If analysis of a "reduction" parity problem is not done when solving a 4x4x4 cube using Reduction technique (to a 3x3x3 cube), then:

- so-called OLL parity will occur in 50% of cases
- so-called PLL parity will occur in 50% of cases
- so-called OLL parity along with a so-called PLL parity will occur in 25% of cases
- so-called OLL parity along with a so-called PLL parity will not occur in 25% of cases

By the way, only two edges swap or wrong orientation of only one edge (when seen as a 3x3x3 cube) won't happen on an NxNxN cubes with an odd N, because unlike the cube with an even N, they have also the middle edges. Those, as we already know, have to be in a solved state in an even permutation (so only 1 2-cycle of these pieces in a solved state is excluded), and at the same time there is no way to flip only one middle edge (it comes e.g. from a commutator definition for an even status of a 3x3x3 cube, or a conjugation definition for an odd status of the same puzzle, if you like). In contrast, wing edges behave all the same in their orbits on both odd and even NxNxN cubes (therefore their occurrence on a 5x5x5 cube correlates with an occurrence on a 4x4x4 cube and vice versa, for instance).

## How to avoid a parity problem?

The essence of a scrambled puzzle is getting it back to a solved state. In order to do so, we are executing well-defined moves on it which can toggle a permutation of some pieces occurring on the puzzle. From a principle of the matter, a parity problem in a mathematical sense cannot be avoided. If we get a scrambled puzzle in an odd status, we are forced to apply at least one move that toggles a permutation of pieces from being odd to being even to reach a solved state. If we get eligible-scrambled puzzle in an even status, about its at least one occurred configuration over the solve can always be said (due to used solving method) that it is an odd puzzle status. That's because we are not trying to keep an even puzzle status at all costs, we are rather trying to meet our goal for each step of a solving method. And that can be achieved in an odd puzzle status, easy peasy. For example, a permutation of corners on a 2x2x2 Rubik's cube scrambled by R U moves is even, nevertheless, the puzzle is unsolvable using only a double moves in accordance with QTM, which keep/don't toggle a permutation of corners.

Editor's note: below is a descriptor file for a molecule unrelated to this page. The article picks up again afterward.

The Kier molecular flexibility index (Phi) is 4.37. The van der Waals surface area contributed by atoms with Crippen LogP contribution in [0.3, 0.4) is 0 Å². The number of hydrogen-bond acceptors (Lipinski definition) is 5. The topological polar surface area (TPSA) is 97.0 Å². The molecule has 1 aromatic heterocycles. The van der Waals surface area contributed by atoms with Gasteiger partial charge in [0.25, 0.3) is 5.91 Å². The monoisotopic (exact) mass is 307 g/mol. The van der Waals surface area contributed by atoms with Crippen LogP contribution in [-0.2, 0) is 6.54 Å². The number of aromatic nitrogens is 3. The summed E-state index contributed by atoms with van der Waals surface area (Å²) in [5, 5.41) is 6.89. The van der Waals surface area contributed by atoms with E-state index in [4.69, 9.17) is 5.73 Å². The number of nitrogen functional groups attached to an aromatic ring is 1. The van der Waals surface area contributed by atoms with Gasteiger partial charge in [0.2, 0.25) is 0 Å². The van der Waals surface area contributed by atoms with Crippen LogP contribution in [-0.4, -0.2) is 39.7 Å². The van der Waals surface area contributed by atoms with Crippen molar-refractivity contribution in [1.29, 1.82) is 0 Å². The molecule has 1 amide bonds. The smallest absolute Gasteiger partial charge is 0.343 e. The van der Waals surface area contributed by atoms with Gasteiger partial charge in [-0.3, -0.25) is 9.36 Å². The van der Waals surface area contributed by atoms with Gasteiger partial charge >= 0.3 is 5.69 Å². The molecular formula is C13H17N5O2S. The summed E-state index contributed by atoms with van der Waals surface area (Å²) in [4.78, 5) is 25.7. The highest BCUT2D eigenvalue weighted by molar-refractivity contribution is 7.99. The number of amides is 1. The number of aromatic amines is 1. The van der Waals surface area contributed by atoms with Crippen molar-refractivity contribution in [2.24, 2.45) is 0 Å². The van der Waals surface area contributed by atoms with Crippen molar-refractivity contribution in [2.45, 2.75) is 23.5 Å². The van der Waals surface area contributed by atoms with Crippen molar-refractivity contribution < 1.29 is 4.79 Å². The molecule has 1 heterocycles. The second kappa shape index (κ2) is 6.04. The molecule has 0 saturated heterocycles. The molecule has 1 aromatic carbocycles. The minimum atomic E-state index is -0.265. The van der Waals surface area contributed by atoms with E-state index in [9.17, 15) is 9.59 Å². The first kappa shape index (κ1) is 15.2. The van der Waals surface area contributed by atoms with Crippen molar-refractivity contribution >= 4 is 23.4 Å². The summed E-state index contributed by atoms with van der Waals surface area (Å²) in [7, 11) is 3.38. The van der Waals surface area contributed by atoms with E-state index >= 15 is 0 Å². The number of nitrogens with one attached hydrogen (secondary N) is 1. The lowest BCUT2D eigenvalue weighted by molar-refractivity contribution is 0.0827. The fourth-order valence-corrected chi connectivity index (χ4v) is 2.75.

Yet there is a speedcubers' interpretation. If we stay at a 4x4x4 Rubik's cube and Reduction technique (to a 3x3x3 cube) as the most common way of solving in the area of speedcubing, then before each solve (and at any time during it) it can be done an analysis on whose basis it is possible to determine whether a so-called OLL parity will/won't occur over the solve. That allows us to choose in which solving stage we want to solve a possible occurrence of a so-called OLL parity.